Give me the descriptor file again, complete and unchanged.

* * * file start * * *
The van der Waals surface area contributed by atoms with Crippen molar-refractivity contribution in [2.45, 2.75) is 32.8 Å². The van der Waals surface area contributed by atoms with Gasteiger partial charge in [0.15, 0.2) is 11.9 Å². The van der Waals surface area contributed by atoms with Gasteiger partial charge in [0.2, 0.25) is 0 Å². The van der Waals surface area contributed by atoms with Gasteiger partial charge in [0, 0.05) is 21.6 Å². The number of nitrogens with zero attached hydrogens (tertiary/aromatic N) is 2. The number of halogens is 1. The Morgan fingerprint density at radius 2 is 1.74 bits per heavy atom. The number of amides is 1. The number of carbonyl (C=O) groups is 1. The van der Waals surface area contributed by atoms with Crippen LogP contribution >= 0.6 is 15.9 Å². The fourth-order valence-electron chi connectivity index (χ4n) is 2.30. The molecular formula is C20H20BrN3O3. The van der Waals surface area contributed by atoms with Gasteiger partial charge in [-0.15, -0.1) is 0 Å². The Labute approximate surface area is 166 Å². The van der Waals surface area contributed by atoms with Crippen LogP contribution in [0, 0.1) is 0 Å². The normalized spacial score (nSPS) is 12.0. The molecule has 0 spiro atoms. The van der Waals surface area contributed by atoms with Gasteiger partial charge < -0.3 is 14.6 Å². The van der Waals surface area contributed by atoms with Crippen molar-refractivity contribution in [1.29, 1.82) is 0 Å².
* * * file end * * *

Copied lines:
The van der Waals surface area contributed by atoms with Crippen molar-refractivity contribution in [2.45, 2.75) is 32.8 Å². The van der Waals surface area contributed by atoms with Gasteiger partial charge in [0.15, 0.2) is 11.9 Å². The van der Waals surface area contributed by atoms with Gasteiger partial charge in [0.2, 0.25) is 0 Å². The van der Waals surface area contributed by atoms with Gasteiger partial charge in [0, 0.05) is 21.6 Å². The number of nitrogens with zero attached hydrogens (tertiary/aromatic N) is 2. The number of halogens is 1. The Morgan fingerprint density at radius 2 is 1.74 bits per heavy atom. The number of amides is 1. The number of carbonyl (C=O) groups is 1. The van der Waals surface area contributed by atoms with Crippen LogP contribution >= 0.6 is 15.9 Å². The fourth-order valence-electron chi connectivity index (χ4n) is 2.30. The molecular formula is C20H20BrN3O3. The van der Waals surface area contributed by atoms with Gasteiger partial charge in [-0.15, -0.1) is 0 Å². The Labute approximate surface area is 166 Å². The van der Waals surface area contributed by atoms with Crippen LogP contribution in [0, 0.1) is 0 Å². The normalized spacial score (nSPS) is 12.0. The molecule has 0 spiro atoms. The van der Waals surface area contributed by atoms with Gasteiger partial charge < -0.3 is 14.6 Å². The van der Waals surface area contributed by atoms with Crippen molar-refractivity contribution in [1.29, 1.82) is 0 Å².